The sheer Kafkaesque absurdities to which this gives rise were highlighted only lately when George W. Bush, keen to shore up his key Eurasian client, Pakistan's Musharraf, felt free to intimate that up to $600 million in purchasing power would be transferred from U.S. citizens in the form of aid, but that the U.S.--ostensible and vociferous champion of free trade--regrettably would not be able to lower tariffs or to increase the quotas currently limiting textile imports from the factories of Lahore and Islamabad.
The fact that the resultant influx of cheaper goods would have provided some offset to the poor U.S. taxpayer-as-consumer, as well as boosting the free-market portion of the Pakistan economy, was naturally nothing beside the howls of protest from Neanderthal Southern politicos, zealous advocates of their local textile-manufacturing, campaign contributors, who shelter behind such prosperity-sapping protectionism.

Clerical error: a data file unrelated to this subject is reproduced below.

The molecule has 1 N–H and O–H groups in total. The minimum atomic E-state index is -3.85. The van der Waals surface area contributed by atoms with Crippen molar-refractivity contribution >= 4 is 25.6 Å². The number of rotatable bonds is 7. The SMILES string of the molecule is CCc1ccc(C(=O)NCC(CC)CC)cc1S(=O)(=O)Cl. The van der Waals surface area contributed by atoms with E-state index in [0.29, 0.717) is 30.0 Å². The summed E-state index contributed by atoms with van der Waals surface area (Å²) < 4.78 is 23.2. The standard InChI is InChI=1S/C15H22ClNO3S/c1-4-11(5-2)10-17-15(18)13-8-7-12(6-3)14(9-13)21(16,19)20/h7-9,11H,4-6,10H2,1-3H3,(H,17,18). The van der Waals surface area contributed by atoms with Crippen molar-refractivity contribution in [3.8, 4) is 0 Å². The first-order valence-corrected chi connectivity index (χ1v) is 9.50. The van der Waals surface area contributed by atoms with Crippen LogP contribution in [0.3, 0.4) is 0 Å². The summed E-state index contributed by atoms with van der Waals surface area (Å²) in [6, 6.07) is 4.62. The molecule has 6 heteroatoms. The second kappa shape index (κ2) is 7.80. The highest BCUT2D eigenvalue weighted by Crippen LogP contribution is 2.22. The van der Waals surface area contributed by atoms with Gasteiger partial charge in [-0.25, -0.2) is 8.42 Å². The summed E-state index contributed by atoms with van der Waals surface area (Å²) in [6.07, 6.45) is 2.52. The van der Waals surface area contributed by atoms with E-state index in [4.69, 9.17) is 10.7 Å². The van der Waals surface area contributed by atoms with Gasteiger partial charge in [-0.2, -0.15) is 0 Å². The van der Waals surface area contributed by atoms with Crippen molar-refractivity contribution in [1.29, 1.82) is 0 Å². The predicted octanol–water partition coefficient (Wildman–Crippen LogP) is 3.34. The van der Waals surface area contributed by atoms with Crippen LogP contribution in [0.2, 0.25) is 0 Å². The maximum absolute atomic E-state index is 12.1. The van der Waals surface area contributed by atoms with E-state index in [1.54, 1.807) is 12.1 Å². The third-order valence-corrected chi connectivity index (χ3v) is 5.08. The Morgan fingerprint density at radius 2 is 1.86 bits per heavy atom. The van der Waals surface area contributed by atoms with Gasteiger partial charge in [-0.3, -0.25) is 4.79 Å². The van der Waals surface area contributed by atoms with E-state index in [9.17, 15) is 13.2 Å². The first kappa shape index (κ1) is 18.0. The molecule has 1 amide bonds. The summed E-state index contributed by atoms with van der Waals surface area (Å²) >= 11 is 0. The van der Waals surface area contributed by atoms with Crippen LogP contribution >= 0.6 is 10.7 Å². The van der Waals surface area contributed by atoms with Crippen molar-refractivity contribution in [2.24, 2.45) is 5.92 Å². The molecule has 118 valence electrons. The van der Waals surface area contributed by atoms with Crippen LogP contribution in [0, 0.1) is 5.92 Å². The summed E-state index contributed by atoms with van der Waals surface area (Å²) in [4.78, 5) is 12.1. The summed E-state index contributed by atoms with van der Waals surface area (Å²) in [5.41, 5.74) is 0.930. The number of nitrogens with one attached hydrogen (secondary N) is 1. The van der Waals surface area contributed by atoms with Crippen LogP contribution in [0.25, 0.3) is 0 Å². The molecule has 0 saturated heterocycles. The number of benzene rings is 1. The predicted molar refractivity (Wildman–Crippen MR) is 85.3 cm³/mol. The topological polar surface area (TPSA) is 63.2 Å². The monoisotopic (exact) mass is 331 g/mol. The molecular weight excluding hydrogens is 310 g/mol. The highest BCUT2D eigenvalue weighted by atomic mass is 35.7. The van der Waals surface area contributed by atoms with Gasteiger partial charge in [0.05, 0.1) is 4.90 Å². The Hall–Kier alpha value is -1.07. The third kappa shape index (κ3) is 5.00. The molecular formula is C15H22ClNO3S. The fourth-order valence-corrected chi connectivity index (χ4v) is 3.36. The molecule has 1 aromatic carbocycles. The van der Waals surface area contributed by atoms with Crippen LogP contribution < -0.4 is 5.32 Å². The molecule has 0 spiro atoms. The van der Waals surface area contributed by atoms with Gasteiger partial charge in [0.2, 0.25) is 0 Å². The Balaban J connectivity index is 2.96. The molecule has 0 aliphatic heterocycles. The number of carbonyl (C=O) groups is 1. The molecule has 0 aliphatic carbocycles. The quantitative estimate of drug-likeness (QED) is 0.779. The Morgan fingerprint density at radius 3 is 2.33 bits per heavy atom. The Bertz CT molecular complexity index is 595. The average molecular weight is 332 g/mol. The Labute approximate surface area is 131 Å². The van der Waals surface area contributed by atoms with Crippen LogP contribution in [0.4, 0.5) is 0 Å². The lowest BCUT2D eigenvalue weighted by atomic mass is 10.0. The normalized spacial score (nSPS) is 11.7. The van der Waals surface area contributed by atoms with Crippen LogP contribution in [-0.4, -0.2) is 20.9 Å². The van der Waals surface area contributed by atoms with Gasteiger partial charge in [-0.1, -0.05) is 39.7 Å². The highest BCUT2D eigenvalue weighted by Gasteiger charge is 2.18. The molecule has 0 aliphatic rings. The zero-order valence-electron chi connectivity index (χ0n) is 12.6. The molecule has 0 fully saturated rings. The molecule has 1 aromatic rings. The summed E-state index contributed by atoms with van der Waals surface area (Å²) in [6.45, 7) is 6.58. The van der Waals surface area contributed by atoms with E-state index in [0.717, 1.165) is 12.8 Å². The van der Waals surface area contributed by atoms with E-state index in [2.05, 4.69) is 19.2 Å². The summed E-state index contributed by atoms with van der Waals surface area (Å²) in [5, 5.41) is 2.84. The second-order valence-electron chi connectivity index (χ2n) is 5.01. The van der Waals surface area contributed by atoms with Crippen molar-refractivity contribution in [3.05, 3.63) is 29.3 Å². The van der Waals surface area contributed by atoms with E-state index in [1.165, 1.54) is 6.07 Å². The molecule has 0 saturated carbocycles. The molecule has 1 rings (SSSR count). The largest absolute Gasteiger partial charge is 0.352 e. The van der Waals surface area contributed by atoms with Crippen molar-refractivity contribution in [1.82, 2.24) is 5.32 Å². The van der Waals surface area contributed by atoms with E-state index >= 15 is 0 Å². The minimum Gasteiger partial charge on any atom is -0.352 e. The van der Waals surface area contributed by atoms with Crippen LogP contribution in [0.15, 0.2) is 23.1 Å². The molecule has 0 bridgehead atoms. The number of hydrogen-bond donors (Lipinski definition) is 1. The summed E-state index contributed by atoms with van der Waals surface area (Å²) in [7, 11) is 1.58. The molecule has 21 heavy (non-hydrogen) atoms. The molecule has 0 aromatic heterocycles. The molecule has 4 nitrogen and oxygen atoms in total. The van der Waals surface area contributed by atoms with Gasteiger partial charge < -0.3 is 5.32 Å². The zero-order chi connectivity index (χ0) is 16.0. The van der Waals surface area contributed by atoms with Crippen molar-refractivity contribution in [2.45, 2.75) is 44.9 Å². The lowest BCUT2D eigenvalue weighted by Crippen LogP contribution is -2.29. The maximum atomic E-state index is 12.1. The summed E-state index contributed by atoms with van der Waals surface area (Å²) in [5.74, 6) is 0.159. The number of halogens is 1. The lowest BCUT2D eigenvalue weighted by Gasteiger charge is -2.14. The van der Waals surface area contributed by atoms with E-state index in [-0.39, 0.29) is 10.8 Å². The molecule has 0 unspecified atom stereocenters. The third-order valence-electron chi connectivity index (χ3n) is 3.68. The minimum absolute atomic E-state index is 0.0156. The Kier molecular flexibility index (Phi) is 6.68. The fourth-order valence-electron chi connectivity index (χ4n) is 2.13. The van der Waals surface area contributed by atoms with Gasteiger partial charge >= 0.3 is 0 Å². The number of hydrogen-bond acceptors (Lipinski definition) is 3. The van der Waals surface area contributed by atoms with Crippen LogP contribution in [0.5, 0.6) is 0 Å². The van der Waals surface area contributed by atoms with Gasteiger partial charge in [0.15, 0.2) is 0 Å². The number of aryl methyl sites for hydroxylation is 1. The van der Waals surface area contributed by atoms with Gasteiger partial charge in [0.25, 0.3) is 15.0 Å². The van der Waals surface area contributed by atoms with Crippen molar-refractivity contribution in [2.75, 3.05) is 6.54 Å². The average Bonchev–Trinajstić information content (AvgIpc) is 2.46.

None of this IMF-supervised harm would ever take place if money were not dishonest--if it were not able to be conjured into existence by the central bank's willingness to foster the creation of what passes for "money" in this world by the mere granting of an electronic book entry at a fractional-reserve, fiat-currency, lending bank.
If tomorrow we foreswore this dishonest money, and we irrevocably fixed its quantity and form, we would make sure that the title to it had to be earned by fruitfully contributing labor, and thus we would forestall much prejudicial misalignment of ends and productive means.